Colapinto shared the proceeds from the sale of the book with Reimer, which helped his financial situation. However, Reimer had other problems. The difficult relationship with his parents was added the death of his brother Brian motivated by an overdose of antidepressants on July 1, 2002 . Add to that the lack of employment and the separation of his wife Jane. On May 2, 2004 she told him that she wanted to separate, causing David to leave home and not return. On May 5 the police called Jane to tell her that they had found her husband, but they did not want to tell him where. They called again after two hours informing her of her suicide. David had returned home taking advantage of an absence of her to take a cropped shotgun. On the morning of 5 he parked his vehicle, and inside it was shot in the head. Reimer’s father, driven by guilt, also committed suicide. 5 6
The publication of the book ended up influencing several medical practices, in addition to helping to better understand the biology of the genre.
Her case provided support for scientists who believe that prenatal and childhood hormones strongly influence brain differentiation and gender identity. There is also skepticism about reassignments, even if they are in intersex people with deficiencies or insensitivity to testosterone. The North American Intersex Society, which opposes involuntary reassignments, considers Reimer’s story as a teaching of why the genitals of minors should not be modified. 7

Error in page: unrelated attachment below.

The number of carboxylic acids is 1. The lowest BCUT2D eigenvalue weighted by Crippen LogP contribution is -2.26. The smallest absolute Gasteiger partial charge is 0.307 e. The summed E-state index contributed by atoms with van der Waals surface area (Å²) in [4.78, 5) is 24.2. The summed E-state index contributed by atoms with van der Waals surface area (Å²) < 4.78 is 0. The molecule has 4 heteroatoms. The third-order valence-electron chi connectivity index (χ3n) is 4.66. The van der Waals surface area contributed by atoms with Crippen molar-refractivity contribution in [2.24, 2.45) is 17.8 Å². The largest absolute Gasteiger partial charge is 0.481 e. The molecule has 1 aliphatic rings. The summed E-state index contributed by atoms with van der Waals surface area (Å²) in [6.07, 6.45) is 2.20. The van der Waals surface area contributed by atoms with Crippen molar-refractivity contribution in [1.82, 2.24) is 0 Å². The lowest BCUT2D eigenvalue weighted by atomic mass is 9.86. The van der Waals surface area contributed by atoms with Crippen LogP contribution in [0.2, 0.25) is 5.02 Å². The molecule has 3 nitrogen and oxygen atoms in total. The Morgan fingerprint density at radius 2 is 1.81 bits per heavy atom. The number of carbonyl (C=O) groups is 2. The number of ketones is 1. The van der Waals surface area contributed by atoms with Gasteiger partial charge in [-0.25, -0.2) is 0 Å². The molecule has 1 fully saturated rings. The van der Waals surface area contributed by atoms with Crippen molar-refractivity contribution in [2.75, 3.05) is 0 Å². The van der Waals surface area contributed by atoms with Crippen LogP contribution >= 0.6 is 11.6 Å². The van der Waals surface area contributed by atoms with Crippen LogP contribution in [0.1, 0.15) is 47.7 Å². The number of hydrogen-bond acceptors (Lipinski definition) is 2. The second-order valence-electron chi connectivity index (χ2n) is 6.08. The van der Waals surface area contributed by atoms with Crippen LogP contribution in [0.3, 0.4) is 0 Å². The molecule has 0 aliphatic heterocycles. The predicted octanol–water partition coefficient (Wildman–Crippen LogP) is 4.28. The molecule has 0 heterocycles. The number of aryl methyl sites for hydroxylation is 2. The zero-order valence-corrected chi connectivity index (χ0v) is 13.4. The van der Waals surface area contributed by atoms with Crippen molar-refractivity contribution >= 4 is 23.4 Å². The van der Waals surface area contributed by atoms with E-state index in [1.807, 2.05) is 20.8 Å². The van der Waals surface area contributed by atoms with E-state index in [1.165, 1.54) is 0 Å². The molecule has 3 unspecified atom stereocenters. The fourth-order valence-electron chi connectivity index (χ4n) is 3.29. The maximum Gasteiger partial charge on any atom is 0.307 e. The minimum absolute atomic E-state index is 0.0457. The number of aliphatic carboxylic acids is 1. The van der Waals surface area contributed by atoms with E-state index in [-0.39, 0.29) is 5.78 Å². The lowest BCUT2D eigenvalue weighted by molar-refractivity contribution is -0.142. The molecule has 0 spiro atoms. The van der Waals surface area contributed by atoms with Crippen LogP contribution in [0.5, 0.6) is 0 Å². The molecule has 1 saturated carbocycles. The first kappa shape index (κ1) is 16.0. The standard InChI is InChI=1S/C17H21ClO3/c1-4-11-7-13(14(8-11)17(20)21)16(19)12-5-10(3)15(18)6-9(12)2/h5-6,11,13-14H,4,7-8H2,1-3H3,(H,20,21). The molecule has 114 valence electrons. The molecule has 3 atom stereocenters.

- Back to top↑ Dr Money and the Boy with No Penis
- Back to top↑ Nature or Nurture, The Case of the Boy Who Became a Girl Keith K. Schillo
- Back to top↑ CBC news (May 10, 2004). «David Reimer. The boy who lived as a girl ” (in English) . Accessed December 2, 2010 .
- Back to top↑ John Colapinto (December 11, 1997). “The True History of John Joan” (in English) . Rolling Stone. Pp. 54-97 . Retrieved on December 3, 2010 .
- Back to top↑ John Colapinto (June 3, 2004). «Gender Gap. What were the real reasons behind David Reimer’s suicide? ” (In English) . Slate . Retrieved on December 3, 2010 .
- Back to top↑ http://www.abc.es/sociedad/20150824/abci-david-reimer-experimento-sexo-201508211445.html
- Back to top↑ Intersex Society of North America. “Intersex Society of North America” (in English) . Accessed December 4, 2010 .